17. The poem-a-day thing sounds awesome. I always mean to read more poetry, but I don’t do it. It looks like you found some good ones. I hope you have a great week!

    Aj @ Read All The Things!

  18. I tried on year to read a poem a day. I didn't accomplish the goal. My weekly update

  19. I don't read poems usually but your post got me thinking. I used to like poetry decades ago. Maybe time to go back a bit.

  20. Most of my books are in storage until we move into the house, but there are several poetry anthologies that I enjoy dipping into periodically. I also subscribe to The Writer's Almanac daily and it always begins with a poem. Have a good week, Wendy!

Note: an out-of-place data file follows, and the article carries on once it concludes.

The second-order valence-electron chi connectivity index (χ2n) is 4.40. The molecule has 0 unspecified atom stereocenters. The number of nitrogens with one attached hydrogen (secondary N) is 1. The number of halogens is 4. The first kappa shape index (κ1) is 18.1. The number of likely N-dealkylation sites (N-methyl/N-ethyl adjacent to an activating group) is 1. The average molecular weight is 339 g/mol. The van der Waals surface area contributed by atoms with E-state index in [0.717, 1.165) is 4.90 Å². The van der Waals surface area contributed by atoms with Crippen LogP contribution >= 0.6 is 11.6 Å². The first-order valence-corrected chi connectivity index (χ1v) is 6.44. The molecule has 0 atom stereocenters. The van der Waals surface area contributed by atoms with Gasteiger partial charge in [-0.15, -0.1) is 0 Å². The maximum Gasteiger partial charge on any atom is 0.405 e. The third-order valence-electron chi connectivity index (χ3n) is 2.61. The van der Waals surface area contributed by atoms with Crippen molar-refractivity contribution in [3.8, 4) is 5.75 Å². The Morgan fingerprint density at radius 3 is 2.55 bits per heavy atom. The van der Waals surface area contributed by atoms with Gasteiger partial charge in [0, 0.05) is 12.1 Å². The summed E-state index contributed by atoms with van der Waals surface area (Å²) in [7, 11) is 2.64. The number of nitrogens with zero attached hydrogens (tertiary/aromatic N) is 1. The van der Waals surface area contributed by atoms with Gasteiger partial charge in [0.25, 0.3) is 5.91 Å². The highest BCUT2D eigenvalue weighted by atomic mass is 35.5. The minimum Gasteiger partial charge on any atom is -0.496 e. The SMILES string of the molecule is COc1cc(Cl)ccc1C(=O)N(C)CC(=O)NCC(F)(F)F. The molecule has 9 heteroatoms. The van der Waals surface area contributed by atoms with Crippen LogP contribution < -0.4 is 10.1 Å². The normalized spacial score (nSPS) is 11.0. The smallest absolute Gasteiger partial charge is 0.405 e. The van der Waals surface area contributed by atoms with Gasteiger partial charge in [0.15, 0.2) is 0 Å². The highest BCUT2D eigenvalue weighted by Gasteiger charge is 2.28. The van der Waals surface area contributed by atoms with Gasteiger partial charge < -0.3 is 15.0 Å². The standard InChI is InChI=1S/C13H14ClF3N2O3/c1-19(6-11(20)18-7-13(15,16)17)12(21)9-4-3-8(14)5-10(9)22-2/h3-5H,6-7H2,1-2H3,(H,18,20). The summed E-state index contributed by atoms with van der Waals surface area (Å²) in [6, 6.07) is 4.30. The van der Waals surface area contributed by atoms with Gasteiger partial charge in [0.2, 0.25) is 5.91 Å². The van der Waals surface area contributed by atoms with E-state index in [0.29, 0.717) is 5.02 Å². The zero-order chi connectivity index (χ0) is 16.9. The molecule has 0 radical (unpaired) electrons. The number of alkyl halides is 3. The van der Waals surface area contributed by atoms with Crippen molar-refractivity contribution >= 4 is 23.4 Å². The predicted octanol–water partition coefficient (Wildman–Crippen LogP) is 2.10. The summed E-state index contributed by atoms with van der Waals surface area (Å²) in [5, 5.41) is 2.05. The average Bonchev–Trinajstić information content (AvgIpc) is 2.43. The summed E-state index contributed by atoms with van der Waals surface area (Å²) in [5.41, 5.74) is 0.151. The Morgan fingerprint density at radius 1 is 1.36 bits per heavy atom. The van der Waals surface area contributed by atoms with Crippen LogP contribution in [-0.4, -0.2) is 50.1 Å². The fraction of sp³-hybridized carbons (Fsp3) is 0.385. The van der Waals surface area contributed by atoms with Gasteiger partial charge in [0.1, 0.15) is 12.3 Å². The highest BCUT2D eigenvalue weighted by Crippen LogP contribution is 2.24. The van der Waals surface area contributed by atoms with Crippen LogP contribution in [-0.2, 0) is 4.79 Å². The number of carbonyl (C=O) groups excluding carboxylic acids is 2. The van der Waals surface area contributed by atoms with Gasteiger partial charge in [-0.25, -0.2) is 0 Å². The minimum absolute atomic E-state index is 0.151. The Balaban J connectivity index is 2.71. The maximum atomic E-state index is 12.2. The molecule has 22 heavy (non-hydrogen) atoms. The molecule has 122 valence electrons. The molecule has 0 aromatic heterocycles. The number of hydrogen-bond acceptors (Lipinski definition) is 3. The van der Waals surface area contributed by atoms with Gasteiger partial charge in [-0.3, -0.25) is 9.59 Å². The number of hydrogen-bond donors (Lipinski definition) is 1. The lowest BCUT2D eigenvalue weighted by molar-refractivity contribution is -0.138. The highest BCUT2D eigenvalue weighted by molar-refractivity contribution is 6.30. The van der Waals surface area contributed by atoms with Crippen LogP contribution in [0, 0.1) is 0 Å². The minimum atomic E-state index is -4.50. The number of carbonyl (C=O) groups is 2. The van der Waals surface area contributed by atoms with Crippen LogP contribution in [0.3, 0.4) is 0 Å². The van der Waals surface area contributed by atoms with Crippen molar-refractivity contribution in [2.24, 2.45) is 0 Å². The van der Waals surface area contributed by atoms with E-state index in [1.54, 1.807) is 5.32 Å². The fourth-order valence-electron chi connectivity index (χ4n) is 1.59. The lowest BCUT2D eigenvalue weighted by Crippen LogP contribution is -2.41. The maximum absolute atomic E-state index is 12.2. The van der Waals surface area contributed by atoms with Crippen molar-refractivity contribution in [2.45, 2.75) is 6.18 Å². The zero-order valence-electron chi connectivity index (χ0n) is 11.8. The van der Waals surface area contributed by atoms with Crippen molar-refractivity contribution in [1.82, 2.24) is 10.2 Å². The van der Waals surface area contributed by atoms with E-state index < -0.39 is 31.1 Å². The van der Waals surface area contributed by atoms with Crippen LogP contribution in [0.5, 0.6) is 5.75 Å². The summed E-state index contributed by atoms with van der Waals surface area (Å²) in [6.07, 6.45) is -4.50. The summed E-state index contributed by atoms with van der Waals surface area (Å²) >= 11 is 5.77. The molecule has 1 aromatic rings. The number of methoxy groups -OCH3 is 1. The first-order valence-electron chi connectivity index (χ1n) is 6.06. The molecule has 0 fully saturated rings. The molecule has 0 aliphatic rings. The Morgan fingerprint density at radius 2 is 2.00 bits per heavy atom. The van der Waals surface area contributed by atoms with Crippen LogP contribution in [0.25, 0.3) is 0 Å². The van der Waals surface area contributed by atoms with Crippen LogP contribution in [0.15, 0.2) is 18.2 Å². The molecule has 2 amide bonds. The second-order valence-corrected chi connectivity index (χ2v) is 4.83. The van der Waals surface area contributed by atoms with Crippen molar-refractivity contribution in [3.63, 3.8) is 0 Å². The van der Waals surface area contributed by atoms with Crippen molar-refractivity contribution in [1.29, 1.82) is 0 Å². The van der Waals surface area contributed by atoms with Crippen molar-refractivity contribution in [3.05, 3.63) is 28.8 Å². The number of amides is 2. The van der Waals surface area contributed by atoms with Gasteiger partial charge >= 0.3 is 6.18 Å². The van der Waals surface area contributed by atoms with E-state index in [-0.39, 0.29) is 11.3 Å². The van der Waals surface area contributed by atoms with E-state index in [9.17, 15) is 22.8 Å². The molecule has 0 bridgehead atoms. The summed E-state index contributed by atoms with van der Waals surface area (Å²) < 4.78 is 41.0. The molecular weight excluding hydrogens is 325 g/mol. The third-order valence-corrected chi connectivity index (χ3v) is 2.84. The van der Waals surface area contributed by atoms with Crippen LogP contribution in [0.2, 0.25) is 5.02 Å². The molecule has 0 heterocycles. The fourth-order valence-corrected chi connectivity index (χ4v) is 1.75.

21. Sadly.. I've never been into poetry. I just don't seem to get them! I'll try at times, and every time I stop because I just don't get them.
    I'm glad you enjoyed most of them.
    Have a great week and happy reading.

  22. I love poetry! These are beautiful stanza's. My favorite is the last stanza that begins with a rainy day. My brother write's poetry and has been published in several magazines, and has a publishing company looking at him right now :) . Thanks for sharing!

    Lindy@ A Bookish Escape

  23. Whilst not a big fan of poetry I really enjoyed Souvenir. Verse that I related to which I suppose its what its all about, thank you for sharing.

  24. I've never been much of a poetry fan, but the ones you've highlighted are beautiful.
    Donna at Girl Who Reads

  25. Herd's poem is fantastic. I love it. Thanks so much for joining and sharing these poems and your experience.